Tao Te Ching

The phrase Tao Te Ching can be translated as the recognized Excellence in Integrity and the manner of conduct. As an ancient classic, Tao Te Ching is an oral composition that dates back to the 6th century BC. Its written account can be traced back to the 3rd century BC when it was exclusively aimed at the Chinese audience. Nevertheless, the work has been translated into several languages ever since, making Tao Te Ching a global piece of literature. Various translations are ordered differently depending on the source as well as the setting of translation. For instance, the work of Legge J has been ordered and numbered differently for those of other translators like Brians, P et al. This is because Legge’s work has been translated from the earliest manuscript of Tao Te Ching, the Ma-Wang-Tui manuscript (Brians et al 63-65).

Although Tao Te Ching has been widely attributed to the efforts of Lao Tzu, some critics express doubts as to whether such an individual really existed. Efforts to trace his biography have been fruitless. Moreover, it has been discovered that Lao Tzu was, actually, a title, and not an individual’s name. The bare translation of Lao Tzu is “Old Master”, a term that is not attributable to anyone in particular. A significant number of scholars have been speculating that Lao Tzu could have been a general term referring to a bunch of authors who merged their wisdom in an endeavor to form an oral account. For this reason, the transcribing that took place in the 3rd century BC attributed the work to Lao Tzu without elaborating who/what Lao Tzu really meant. Nevertheless, Tao Te Ching is widely believed to be an oral composition which lasted for three centuries, i.e. between 650 BC to 350BC (Brians et al 63-65).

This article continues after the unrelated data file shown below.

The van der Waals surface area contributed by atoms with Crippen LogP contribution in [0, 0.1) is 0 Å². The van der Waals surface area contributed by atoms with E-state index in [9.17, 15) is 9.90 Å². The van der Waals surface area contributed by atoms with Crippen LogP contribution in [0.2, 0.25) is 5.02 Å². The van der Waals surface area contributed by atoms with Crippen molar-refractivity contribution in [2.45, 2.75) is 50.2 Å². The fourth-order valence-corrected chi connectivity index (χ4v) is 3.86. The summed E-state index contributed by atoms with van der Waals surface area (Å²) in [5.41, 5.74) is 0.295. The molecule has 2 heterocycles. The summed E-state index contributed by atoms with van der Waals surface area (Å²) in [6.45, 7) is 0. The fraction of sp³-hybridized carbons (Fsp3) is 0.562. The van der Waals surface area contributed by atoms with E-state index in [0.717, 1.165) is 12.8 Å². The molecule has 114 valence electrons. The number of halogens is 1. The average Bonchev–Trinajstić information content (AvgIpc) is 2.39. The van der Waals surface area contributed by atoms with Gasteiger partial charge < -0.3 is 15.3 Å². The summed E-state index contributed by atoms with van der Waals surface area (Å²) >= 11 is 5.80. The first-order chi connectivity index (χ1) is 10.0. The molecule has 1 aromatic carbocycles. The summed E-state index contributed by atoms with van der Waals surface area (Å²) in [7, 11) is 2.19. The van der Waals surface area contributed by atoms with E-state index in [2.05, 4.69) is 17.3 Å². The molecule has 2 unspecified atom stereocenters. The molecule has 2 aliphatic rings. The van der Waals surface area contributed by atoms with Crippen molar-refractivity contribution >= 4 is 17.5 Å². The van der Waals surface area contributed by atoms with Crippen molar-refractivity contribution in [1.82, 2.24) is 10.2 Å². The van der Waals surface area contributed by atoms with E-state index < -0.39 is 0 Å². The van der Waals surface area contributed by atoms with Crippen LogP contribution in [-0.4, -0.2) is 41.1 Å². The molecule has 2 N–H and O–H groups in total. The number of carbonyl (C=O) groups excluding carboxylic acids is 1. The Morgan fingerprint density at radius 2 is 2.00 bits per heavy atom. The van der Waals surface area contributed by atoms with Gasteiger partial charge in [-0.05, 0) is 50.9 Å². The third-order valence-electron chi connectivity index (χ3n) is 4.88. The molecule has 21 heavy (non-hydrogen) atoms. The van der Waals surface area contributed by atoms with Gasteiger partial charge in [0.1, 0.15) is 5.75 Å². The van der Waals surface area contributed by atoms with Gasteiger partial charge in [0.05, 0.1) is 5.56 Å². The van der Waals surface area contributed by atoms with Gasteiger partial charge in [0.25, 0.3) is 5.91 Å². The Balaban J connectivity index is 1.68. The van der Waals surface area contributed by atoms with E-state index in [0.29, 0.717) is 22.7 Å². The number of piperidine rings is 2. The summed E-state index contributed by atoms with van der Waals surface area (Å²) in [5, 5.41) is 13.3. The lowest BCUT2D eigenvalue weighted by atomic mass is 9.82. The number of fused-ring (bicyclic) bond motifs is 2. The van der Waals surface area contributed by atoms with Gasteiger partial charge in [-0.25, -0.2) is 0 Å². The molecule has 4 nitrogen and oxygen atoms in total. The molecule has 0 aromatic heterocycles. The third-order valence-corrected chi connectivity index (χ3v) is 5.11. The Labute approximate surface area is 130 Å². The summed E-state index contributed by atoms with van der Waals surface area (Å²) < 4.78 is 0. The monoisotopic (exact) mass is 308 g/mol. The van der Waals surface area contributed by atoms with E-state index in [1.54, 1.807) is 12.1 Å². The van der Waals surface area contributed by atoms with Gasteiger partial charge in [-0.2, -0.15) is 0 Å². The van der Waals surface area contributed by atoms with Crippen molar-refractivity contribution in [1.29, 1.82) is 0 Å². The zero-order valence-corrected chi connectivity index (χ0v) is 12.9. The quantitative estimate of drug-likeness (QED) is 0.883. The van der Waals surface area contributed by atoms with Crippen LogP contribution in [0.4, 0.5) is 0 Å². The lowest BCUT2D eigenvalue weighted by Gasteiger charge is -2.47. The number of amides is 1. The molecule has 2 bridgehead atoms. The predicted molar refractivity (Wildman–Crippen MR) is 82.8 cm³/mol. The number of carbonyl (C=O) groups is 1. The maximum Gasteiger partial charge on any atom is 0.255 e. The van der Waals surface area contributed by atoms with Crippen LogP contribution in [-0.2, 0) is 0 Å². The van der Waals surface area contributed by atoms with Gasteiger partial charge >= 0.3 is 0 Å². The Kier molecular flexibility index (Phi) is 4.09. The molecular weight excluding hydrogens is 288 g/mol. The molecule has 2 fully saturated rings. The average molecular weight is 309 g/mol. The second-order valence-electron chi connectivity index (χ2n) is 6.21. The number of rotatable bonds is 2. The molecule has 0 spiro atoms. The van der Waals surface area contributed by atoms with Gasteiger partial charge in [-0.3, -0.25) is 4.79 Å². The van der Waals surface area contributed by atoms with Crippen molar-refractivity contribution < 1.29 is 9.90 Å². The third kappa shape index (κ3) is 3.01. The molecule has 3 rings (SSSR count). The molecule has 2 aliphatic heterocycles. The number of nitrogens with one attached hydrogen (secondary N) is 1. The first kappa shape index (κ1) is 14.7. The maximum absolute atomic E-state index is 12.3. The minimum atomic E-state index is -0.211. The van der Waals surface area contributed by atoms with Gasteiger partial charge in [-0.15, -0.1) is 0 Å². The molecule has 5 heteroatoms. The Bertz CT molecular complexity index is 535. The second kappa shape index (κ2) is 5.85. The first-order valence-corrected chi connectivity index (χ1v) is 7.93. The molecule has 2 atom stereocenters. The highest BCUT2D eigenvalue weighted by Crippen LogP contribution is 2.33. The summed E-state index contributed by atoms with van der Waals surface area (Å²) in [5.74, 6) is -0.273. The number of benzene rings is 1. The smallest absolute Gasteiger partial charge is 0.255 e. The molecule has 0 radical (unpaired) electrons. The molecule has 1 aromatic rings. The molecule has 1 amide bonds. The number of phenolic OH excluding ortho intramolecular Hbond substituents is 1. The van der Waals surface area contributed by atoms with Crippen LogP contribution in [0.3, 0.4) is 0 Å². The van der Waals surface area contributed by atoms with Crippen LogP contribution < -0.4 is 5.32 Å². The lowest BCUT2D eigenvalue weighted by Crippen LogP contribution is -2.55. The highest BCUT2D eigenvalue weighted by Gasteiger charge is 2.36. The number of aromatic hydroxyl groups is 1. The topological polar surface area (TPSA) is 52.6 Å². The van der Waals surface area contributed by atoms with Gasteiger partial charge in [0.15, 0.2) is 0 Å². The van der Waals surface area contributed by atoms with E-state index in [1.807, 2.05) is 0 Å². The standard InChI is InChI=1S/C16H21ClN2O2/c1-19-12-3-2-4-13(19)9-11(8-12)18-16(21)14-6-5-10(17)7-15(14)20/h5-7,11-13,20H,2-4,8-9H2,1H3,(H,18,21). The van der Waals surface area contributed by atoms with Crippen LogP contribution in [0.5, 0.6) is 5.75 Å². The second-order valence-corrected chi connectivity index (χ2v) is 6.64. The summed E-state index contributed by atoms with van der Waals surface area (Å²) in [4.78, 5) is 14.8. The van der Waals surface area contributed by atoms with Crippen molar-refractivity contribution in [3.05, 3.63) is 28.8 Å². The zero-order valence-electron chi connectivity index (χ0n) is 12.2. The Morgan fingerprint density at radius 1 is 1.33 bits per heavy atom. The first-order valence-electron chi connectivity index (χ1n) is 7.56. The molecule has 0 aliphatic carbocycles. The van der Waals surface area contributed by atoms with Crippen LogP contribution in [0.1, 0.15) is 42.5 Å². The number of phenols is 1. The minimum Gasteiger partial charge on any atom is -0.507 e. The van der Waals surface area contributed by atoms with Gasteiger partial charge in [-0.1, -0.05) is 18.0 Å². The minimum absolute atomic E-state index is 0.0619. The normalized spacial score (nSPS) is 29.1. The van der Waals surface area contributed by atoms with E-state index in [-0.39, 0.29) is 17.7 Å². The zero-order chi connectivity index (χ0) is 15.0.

In Reading about the World (Volume 2), philosophy and religion evolve as two schools of Taoism. In fact, it has been established that a number of principles associated to Taoism have been passed through into Buddhism, especially in central Asia. For this reason, there are unique comparisons between Indian Hinduism and Taoism. Nevertheless, exploration is still ongoing in an endeavor to establish which among Buddhism, Hinduism, and Taoism came first. The goal is to discover whether Taoism came as a result of Hinduism and Buddhism influence, or the two arose from Taoism. Indeed, a close analysis reveals that all the three faiths seek to find the right way with the desire to follow the right path. The influence of Taoism is noticeable in the Korean Christianity. The reason behind this is that, despite the spread of Christianity and other beliefs, the behavior of Koreans is underpinned in their culture.


Reading about the World and other texts are collections of over 1500 commentaries regarding Tao Te Ching. These commentaries are considered to be wisdom writings that have been written in the style of Ecclesiastes and Proverbs in the Bible. Basically, they are naturalistic as well as minimalist. They are regarded as explanations that are heavily reliant upon paradox as they contradict common sense. Most importantly, they are focused on leadership during the age of the wise. As a matter of fact, this age is considered to have been the period that a wise ruler with a yogi’s heart reigned.

Tao Te Ching is composed in a beautiful and poetic style where the content is based on nature and in a form that is effective in teaching its readers the intended life lessons. Such an approach is compelling, especially to the individual who is interested in nature. This is because the composition is designed in a manner that facilitates wisdom through observation of the natural world. The strategy is satisfying, gratifying, and fulfilling. Tao Te Ching appeals because of its transcendentalism, a philosophy that has outgrown Unitarianism. The work facilitates the learning about nature in a manner that seeks to establish the meaning of life through observation (Laozi 35). Through Tao Te Ching, an individual is presented with some form of moral direction which appears to him/her as a natural code of ethics. It enables one to uncover mystical naturalism without necessitating the search for spirituality.